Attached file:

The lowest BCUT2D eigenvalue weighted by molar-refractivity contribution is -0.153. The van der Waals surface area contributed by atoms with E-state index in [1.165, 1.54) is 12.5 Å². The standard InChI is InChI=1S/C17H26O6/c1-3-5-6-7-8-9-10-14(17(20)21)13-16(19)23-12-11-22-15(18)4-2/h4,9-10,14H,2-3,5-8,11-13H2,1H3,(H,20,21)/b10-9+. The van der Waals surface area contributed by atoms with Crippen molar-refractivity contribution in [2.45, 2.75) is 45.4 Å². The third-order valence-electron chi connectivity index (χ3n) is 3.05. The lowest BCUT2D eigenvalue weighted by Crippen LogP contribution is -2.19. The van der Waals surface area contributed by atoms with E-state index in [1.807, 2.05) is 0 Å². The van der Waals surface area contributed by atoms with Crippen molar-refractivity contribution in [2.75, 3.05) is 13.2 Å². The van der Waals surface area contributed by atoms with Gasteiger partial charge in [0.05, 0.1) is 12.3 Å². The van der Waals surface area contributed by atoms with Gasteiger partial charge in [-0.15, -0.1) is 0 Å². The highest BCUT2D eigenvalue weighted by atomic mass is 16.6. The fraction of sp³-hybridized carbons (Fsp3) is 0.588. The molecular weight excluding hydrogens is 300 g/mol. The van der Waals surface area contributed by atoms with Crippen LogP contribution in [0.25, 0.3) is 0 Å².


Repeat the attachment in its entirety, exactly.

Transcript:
The lowest BCUT2D eigenvalue weighted by molar-refractivity contribution is -0.153. The van der Waals surface area contributed by atoms with E-state index in [1.165, 1.54) is 12.5 Å². The standard InChI is InChI=1S/C17H26O6/c1-3-5-6-7-8-9-10-14(17(20)21)13-16(19)23-12-11-22-15(18)4-2/h4,9-10,14H,2-3,5-8,11-13H2,1H3,(H,20,21)/b10-9+. The van der Waals surface area contributed by atoms with Crippen molar-refractivity contribution in [2.45, 2.75) is 45.4 Å². The third-order valence-electron chi connectivity index (χ3n) is 3.05. The lowest BCUT2D eigenvalue weighted by Crippen LogP contribution is -2.19. The van der Waals surface area contributed by atoms with E-state index in [1.807, 2.05) is 0 Å². The van der Waals surface area contributed by atoms with Crippen molar-refractivity contribution in [2.75, 3.05) is 13.2 Å². The van der Waals surface area contributed by atoms with Gasteiger partial charge in [0.05, 0.1) is 12.3 Å². The van der Waals surface area contributed by atoms with Gasteiger partial charge in [-0.15, -0.1) is 0 Å². The highest BCUT2D eigenvalue weighted by atomic mass is 16.6. The fraction of sp³-hybridized carbons (Fsp3) is 0.588. The molecular weight excluding hydrogens is 300 g/mol. The van der Waals surface area contributed by atoms with Crippen LogP contribution in [0.25, 0.3) is 0 Å².